Bothered by Buchholz and Defending Bautista
Slowly but surely, Clay Buchholz is getting under my skin.
First of all – dude, I get it … you have a hot wife. Secondly, stop making the Blue Jays look bad, okay?
Clay Buchholz ran his streak to 21 consecutive innings against the Blue Jays without surrendering an earned run. He’s now a perfect 3-0 in three starts versus the Blue Jays this year with a glimmering ERA of 1.00.
Shaun Marcum pitched well enough to win, but received absolutely no help whatsoever from his teammates. The tale of the tape says it all: Toronto was 0 for 8 with runners in scoring position and they stranded 10 men on base.
The entire nine innings, the Blue Jays only made it to third base once.
Gotta At Least Get Your Facts Straight
I just wanted to give my two cents on an article that was put out there yesterday insinuating that Jose Bautista may be juicing. I mean, you know it’s ridiculous when even Ken Rosenthal agrees that it’s wrong to make those kinds of accusations.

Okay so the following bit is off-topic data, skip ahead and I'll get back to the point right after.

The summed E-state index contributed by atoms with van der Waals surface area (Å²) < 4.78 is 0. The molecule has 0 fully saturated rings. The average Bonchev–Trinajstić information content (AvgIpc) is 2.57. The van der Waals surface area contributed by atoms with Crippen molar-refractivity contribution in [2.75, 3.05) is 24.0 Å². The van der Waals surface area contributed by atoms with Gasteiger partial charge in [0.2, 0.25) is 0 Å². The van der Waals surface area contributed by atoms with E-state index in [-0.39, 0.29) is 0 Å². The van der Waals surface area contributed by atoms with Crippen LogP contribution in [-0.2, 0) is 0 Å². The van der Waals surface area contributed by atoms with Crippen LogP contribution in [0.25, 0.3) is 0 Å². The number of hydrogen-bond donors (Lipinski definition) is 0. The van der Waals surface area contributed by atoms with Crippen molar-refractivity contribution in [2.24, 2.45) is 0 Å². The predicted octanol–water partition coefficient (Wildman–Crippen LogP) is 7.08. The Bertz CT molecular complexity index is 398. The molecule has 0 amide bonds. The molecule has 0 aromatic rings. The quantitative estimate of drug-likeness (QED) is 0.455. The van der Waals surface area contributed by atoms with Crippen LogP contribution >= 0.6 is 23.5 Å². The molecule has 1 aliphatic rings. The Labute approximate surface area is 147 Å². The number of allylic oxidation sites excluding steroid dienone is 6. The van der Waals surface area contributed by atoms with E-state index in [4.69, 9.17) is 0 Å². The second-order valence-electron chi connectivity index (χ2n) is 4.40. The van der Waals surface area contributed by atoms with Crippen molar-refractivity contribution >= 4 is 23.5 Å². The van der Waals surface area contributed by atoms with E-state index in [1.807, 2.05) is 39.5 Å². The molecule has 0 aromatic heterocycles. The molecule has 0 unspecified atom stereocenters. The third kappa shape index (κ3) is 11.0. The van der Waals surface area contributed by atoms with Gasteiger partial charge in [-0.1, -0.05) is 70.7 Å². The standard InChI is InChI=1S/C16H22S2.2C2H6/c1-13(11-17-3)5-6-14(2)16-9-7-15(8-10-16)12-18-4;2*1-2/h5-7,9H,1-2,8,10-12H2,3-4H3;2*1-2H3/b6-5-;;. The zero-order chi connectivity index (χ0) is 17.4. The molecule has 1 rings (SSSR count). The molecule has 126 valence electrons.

When a player that hasn’t hit more than 16 dingers in a single season suddenly propels himself to 38 home runs, there are going to be questions. Unfortunately, “the question” is something that no player in this modern era is immune to.
While I don’t necessarily have a problem with “the question”, it was the manner in which it was asked and who it stemmed from. It’s easy for this writer to make accusations because he won’t have to face Jose Bautista in the clubhouse the next day to get an interview.
The article came from an appointed hockey columnist. I repeat, HOCKEY COLUMNIST. Nothing against the talented writers who cover this fine sport, but the last article he posted on his blog that even remotely mentions the Toronto Blue Jays dates back to December 11th, 2009.
That’s the equivalent of me writing a blog post claiming Steven Stamkos must be using performance enhancing drugs because his goal total doubled from 23 to 51 in the span of one year.
For someone from the outside looking in who covers hockey for a living, it’s easy to make a snap judgment like that in hopes of selling more newspapers and increasing page views rather than getting all the facts straight beforehand.